By Carlos E. Medina – Ocala.com
Photos: Doug Engle/ Ocala Star-Banner
The dedication of a new Torah by a Jewish congregation is one of the most special occasions the community can celebrate. The painstakingly handwritten scroll unifies the congregation, which celebrates the addition with dance, song and a feast.
On Sunday, the Chabad Jewish Center of Marion County and The Villages, welcomed their new Torah with the prerequisite celebration.
“It’s a very special time. We consider it as a holiday. We treat it as a holiday,” said Rabbi Yossi Hecht.
The Chabad center was formed six years ago and is located at 3509 Southwest 34th Ave. Circle. The Torah was commissioned more than a year ago and was handwritten using a quill on cowhide by a scribe in Israel. Before, the congregation used a borrowed Torah.
On Sunday, the last few lines of the new Torah were written by several members of the congregation, as is tradition. A scribe, who traveled with the Torah, carefully guided the writers’ hands as any error would ruin the scroll.
Helmut Zack, was among those who applied strokes to the final Hebrew characters.
“I have never seen a proceeding like this. This is my first one. This is what God has given us: The Ten Commandments and the laws. I am really honored to be asked to participate,” said Zack.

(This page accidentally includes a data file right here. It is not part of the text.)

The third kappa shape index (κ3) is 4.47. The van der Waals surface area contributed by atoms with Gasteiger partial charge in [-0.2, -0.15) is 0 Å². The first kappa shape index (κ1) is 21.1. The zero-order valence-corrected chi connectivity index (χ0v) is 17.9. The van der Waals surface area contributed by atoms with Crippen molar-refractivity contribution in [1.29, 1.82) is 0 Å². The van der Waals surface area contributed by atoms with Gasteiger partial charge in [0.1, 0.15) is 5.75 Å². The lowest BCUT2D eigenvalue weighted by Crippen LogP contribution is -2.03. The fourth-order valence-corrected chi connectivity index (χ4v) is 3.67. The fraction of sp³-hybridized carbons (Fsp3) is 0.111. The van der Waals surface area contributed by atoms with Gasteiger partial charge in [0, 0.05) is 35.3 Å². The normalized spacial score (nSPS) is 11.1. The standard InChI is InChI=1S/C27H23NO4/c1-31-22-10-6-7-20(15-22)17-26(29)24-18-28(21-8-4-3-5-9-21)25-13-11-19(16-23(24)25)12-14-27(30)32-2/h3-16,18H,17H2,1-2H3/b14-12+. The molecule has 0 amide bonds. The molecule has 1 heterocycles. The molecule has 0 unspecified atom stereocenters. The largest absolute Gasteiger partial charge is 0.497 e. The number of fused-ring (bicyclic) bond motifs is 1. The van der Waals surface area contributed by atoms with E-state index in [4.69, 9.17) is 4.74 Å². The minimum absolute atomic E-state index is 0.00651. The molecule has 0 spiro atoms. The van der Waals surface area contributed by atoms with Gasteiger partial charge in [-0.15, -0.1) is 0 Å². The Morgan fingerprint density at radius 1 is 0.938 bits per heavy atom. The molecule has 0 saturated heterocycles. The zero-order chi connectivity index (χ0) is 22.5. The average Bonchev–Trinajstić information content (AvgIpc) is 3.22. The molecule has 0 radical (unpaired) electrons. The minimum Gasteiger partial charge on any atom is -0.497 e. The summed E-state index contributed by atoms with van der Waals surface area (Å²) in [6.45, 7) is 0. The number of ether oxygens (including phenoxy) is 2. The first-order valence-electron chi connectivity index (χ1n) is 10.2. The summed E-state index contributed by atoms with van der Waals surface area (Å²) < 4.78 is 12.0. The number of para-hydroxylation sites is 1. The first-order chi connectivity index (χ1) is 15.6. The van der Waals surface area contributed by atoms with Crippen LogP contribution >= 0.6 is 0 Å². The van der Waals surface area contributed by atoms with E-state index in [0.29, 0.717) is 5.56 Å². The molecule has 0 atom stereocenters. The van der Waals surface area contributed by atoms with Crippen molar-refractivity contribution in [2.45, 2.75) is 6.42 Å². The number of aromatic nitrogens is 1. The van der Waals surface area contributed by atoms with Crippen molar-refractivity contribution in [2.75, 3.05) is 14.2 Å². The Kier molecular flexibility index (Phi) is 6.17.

The 89-year-old Ocala resident is a Holocaust survivor. On Nov. 9, 1938, Zack’s family was attacked by non-Jewish Germans in coordinated assaults against Jews across Germany which became known as Kristallnacht, or the Night of Broken Glass.
His mother and uncle were murdered and he and his brother were injured. He remembers hearing one of the attackers say, ‘Let’s go back and finish the little one.’
“I said to God, ‘If I survive I will serve you the rest of my life,’” said Zack, who was 14 at the time.
Gene Laskowitz of The Villages also helped scribe the last lines. It also was his first time witnessing a Torah dedication.
“It was an experience of a lifetime. It’s very exciting that we are welcoming this new Torah, which will be around for generations to come,” Laskowitz said.
Another writer was Ken Colen, developer of On Top of The World. The completion ceremony was held at the community’s Circle Square Ranch Town Center. The Torah was dedicated by the Colen family in memory of Sidney Colen and in honor of Ina Colen, Ken’s parents.
“I was a little nervous, but I got through it,” said Colen. “It’s always a great thing to bring a Torah into a community.”
After the last lines were finished. The completed Torah was presented to the congregation and then paraded around the Circle Square center followed by a throng of people singing songs and dancing.